Rapper/actress Bre-Z has become an ‘All American’ fan favorite

Bre-Z knew she’d nailed her co-starring role on “All American” during her first audition for The CW series.

“My audition process was just like any other audition but I got called back,” says the 31-year-old rapper/actress. “Usually you leave and they call your agent — but they told me to my face that same day [that she won the role].”

On the series, which was gifted an additional three-episode order this week, Brez-Z (born Calesha Murray) plays Tiana “Coop” Cooper, a gay teen attending South Crenshaw High in Compton with her best friend Spencer James (series star Daniel Ezra).

Spencer is recruited to play football in Beverly Hills by high school coach Billy Baker (Taye Diggs); the series is based on the true story of retired NFL linebacker Spencer Paysinger, who played for four NFL teams (including the Giants) from 2011-2017.

A native of Philadelphia, Bre-Z’s first big TV role was on the Fox drama “Empire,” where she played Freda Gatz, a rapper signed to Gutter Life Records.

“Freda is very hardheaded. Her exterior was so tough and there was no penetrating that,” she says. “I think with Coop you still see a young girl. We see vulnerability, we see emotion, we see femininity. I think that [with] most lesbian characters on TV it’s like, ‘Oh, she’s gay. She wants to be a boy or man.’ But I did not want to do that.

“We portray so many real life things [on ‘All American’]. I wanted that to be as true as possible.”

Bre-Z says that one scene on “All American” — in an episode where Coop was kicked out by her mother, a choir director, after coming out as gay — really resonated with her.

“It was emotional. That’s a hurtful thing to neglect your children,” she says. “I think when you bear a child, when you give birth, that love is unconditional. It should not be … that you’re able to just shut out your child and throw them to the wolves.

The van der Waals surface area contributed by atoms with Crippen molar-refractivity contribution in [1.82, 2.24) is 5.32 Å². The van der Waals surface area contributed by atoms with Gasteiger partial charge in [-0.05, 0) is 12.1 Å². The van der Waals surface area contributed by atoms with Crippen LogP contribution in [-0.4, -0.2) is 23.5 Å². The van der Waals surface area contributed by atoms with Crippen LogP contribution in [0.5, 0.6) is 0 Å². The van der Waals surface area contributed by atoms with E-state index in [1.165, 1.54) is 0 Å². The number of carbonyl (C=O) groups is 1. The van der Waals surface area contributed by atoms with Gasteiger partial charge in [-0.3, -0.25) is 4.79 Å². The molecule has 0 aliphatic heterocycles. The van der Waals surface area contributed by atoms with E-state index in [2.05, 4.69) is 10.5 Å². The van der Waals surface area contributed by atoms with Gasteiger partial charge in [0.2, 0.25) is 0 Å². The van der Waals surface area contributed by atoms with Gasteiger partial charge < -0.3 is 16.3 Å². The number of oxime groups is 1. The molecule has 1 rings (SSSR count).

“With the temperature of the world today, with suicide and mental health, it’s scary,” she says. “Suicide rates and things of that nature which hit the LGBTQ community are through the roof. I put a lot of myself into Coop. She’s definitely Bre-Z in high school, minus my parents kicking me out and [me] joining a gang.

“I wasn’t a troublemaker in high school,” she says. “I was the one making beats on the cafeteria table.”

She says she would “love” to see Coop “just prove herself right” in her choices.

“I think that art will forever imitate life and we need to be sending the correct message,” she says. “There is an expensive price to pay for misleading people. So if I can help someone, whether it be coming out just regaining self-confidence, or self-esteem, then my job is done.”

She’s asked about her first TV kiss, which occurred on an episode of “All American” when Coop locked lips with Patience (Chelsea Tavares).

“It was funny just trying to get into it,” she says. “I was like, ‘Did you brush your teeth? Did you use mouthwash? Did you chew any gum?’ That is a prerequisite for me.

“More men hit on me than women,” she says. “I don’t know why they think I’m hot. I don’t know if I have a type, to be honest. The way you treat people is what catches my eye.”

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